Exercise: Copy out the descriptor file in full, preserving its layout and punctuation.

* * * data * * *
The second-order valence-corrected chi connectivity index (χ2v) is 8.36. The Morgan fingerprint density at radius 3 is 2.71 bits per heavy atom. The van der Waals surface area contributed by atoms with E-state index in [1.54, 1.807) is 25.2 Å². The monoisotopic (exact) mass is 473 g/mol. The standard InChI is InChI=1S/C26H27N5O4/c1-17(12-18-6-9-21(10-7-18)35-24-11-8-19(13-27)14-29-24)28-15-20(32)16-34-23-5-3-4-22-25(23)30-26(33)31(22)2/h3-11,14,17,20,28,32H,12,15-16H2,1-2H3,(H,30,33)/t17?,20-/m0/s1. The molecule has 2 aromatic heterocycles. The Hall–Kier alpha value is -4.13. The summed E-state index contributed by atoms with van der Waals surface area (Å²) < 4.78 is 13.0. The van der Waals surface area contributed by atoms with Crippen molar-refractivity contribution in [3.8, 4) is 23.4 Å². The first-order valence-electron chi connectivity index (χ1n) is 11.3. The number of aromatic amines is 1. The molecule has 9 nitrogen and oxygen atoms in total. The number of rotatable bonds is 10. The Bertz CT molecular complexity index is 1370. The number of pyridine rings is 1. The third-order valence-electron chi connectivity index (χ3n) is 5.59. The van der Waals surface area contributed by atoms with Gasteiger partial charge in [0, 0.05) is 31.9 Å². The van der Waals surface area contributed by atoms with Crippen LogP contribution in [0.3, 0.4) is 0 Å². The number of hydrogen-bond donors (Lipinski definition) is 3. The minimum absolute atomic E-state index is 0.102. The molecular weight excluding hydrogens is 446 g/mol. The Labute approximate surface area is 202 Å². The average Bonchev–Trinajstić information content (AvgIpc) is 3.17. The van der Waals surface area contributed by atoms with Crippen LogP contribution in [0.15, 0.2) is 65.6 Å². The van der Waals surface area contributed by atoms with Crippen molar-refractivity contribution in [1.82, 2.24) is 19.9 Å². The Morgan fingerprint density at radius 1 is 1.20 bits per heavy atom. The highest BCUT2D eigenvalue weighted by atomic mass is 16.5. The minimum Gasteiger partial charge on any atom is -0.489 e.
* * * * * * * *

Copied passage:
The second-order valence-corrected chi connectivity index (χ2v) is 8.36. The Morgan fingerprint density at radius 3 is 2.71 bits per heavy atom. The van der Waals surface area contributed by atoms with E-state index in [1.54, 1.807) is 25.2 Å². The monoisotopic (exact) mass is 473 g/mol. The standard InChI is InChI=1S/C26H27N5O4/c1-17(12-18-6-9-21(10-7-18)35-24-11-8-19(13-27)14-29-24)28-15-20(32)16-34-23-5-3-4-22-25(23)30-26(33)31(22)2/h3-11,14,17,20,28,32H,12,15-16H2,1-2H3,(H,30,33)/t17?,20-/m0/s1. The molecule has 2 aromatic heterocycles. The Hall–Kier alpha value is -4.13. The summed E-state index contributed by atoms with van der Waals surface area (Å²) < 4.78 is 13.0. The van der Waals surface area contributed by atoms with Crippen molar-refractivity contribution in [3.8, 4) is 23.4 Å². The first-order valence-electron chi connectivity index (χ1n) is 11.3. The number of aromatic amines is 1. The molecule has 9 nitrogen and oxygen atoms in total. The number of rotatable bonds is 10. The Bertz CT molecular complexity index is 1370. The number of pyridine rings is 1. The third-order valence-electron chi connectivity index (χ3n) is 5.59. The van der Waals surface area contributed by atoms with Gasteiger partial charge in [0, 0.05) is 31.9 Å². The van der Waals surface area contributed by atoms with Crippen LogP contribution in [0.3, 0.4) is 0 Å². The number of hydrogen-bond donors (Lipinski definition) is 3. The minimum absolute atomic E-state index is 0.102. The molecular weight excluding hydrogens is 446 g/mol. The Labute approximate surface area is 202 Å². The average Bonchev–Trinajstić information content (AvgIpc) is 3.17. The van der Waals surface area contributed by atoms with Crippen LogP contribution in [0.15, 0.2) is 65.6 Å². The van der Waals surface area contributed by atoms with Crippen molar-refractivity contribution in [1.82, 2.24) is 19.9 Å². The Morgan fingerprint density at radius 1 is 1.20 bits per heavy atom. The highest BCUT2D eigenvalue weighted by atomic mass is 16.5. The minimum Gasteiger partial charge on any atom is -0.489 e.